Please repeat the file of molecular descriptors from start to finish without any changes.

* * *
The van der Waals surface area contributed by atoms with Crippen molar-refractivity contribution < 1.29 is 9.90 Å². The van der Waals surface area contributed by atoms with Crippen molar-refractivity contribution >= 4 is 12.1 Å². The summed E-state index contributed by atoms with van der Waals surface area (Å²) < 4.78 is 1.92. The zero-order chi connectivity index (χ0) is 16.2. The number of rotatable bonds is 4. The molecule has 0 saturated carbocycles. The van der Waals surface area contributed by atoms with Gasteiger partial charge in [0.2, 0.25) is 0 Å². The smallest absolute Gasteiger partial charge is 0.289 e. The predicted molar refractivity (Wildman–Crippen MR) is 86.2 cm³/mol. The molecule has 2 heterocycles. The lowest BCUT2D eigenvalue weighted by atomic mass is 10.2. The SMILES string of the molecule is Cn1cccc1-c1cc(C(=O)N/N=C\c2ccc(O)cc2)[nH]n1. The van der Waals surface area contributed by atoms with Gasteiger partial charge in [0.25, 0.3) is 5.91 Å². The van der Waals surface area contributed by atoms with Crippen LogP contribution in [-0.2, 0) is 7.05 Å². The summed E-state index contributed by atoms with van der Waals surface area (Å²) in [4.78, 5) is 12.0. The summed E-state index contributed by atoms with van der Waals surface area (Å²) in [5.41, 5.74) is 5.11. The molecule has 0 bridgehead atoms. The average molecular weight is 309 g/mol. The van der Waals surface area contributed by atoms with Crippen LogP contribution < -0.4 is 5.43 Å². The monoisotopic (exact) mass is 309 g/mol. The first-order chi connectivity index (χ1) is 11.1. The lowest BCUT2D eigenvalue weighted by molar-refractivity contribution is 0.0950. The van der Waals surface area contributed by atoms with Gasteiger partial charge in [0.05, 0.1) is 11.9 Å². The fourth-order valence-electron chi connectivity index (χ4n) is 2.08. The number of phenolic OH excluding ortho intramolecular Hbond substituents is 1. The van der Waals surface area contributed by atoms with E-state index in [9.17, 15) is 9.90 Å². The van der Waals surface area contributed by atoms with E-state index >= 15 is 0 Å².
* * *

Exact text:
The van der Waals surface area contributed by atoms with Crippen molar-refractivity contribution < 1.29 is 9.90 Å². The van der Waals surface area contributed by atoms with Crippen molar-refractivity contribution >= 4 is 12.1 Å². The summed E-state index contributed by atoms with van der Waals surface area (Å²) < 4.78 is 1.92. The zero-order chi connectivity index (χ0) is 16.2. The number of rotatable bonds is 4. The molecule has 0 saturated carbocycles. The van der Waals surface area contributed by atoms with Gasteiger partial charge in [0.2, 0.25) is 0 Å². The smallest absolute Gasteiger partial charge is 0.289 e. The predicted molar refractivity (Wildman–Crippen MR) is 86.2 cm³/mol. The molecule has 2 heterocycles. The lowest BCUT2D eigenvalue weighted by atomic mass is 10.2. The SMILES string of the molecule is Cn1cccc1-c1cc(C(=O)N/N=C\c2ccc(O)cc2)[nH]n1. The van der Waals surface area contributed by atoms with Gasteiger partial charge in [0.25, 0.3) is 5.91 Å². The van der Waals surface area contributed by atoms with Crippen LogP contribution in [-0.2, 0) is 7.05 Å². The summed E-state index contributed by atoms with van der Waals surface area (Å²) in [4.78, 5) is 12.0. The summed E-state index contributed by atoms with van der Waals surface area (Å²) in [5.41, 5.74) is 5.11. The molecule has 0 bridgehead atoms. The average molecular weight is 309 g/mol. The van der Waals surface area contributed by atoms with Crippen LogP contribution < -0.4 is 5.43 Å². The monoisotopic (exact) mass is 309 g/mol. The first-order chi connectivity index (χ1) is 11.1. The lowest BCUT2D eigenvalue weighted by molar-refractivity contribution is 0.0950. The van der Waals surface area contributed by atoms with Gasteiger partial charge in [0.05, 0.1) is 11.9 Å². The fourth-order valence-electron chi connectivity index (χ4n) is 2.08. The number of phenolic OH excluding ortho intramolecular Hbond substituents is 1. The van der Waals surface area contributed by atoms with E-state index in [9.17, 15) is 9.90 Å². The van der Waals surface area contributed by atoms with E-state index >= 15 is 0 Å².